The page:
Tuesday, September 16, 2008

'The worst crisis in the last century'

The quote is from Alan Greenspan. And there is no dearth of other doomsayers. But how bad is the economic situation following the collapse of Lehman and the sale of Merrill? Just a couple of quick points.

First, failures in investment banking and also banking are inevitable (although it is mainly the smaller banks that will be allowed to fail). In key products such as sub prime mortgages and securitisation, demand has shrunk and we will never see anything like the old volumes again.
That means that capacity must also shrink. This happens through bankruptcy or consolidation.

Two, I take heart from the US authorities' decision to let Lehman fail. (It's said that the US treasury secretary was adamant on this issue but I imagine the Fed chairman backed him). The decision reflects confidence in the managers of the US financial system as to the ability of the economy to withstand the fallout.

Let's face it: the US economy is in better shape today than most people had expected at the beginning of the year. (Greenspan was amongst those saying the probability of a recession was higher than 50%; now he's quoted as saying the chances are under 50%). A big chunk of banking losses has already been made good through fresh infusions. Major participants have had enough time to unwind risky positions.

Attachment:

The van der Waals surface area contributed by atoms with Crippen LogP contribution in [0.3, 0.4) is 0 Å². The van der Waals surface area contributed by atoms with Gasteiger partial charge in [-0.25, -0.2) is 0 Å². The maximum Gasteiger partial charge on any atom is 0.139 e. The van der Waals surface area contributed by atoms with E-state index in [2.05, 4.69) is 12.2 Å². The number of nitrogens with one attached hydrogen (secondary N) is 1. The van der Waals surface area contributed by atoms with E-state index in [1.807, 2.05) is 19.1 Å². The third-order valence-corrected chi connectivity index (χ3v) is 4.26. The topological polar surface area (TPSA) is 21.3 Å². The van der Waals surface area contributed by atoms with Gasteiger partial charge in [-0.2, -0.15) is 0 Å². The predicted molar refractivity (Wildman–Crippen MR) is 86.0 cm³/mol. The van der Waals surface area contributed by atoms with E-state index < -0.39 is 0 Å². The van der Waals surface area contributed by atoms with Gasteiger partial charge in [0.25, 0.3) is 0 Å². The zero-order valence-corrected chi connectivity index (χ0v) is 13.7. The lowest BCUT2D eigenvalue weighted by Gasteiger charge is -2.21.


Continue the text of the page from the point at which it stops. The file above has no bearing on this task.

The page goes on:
Putting these two points together, the financial markets should stabilise in the near future and the survivors will emerge strengthened by the fall of rivals. So, it's not quite the end of the world.....

2 comments:

Rachit said...

Sir,
I think you probably misread/misquoted Sir Alan Greenspan's latest comment. He mentioned that chances of escaping recession in the US are less than 50% and not chances of facing recession in his last interview. Here's the URL :
http://afp.google.com/article/ALeqM5i6u55aefaUf_RXJC4-5kcva-gyWQ

Thanks,

Adorable Bad Guy said...

Perhaps Lehman was a small fish to be made example of. When it comes to AIG, the Fed developed cold feet and injected $85 billion into the company. Perhaps AIG is too big to fail.

I was wondering, how come in this hour of turmoil, Dollar is rising against most currencies? Is it because the investors that put USD in world markets are now scrambling to liquidate their assets and converting these to dollars to cover their positions in us?

Otherwise, I would have suspected that the US dollar should be punished(devalued) for covering the losses for AIG, Freddie Mac and Fannie Mae.

Maybe that too will happen once this short term dollar demand subsides.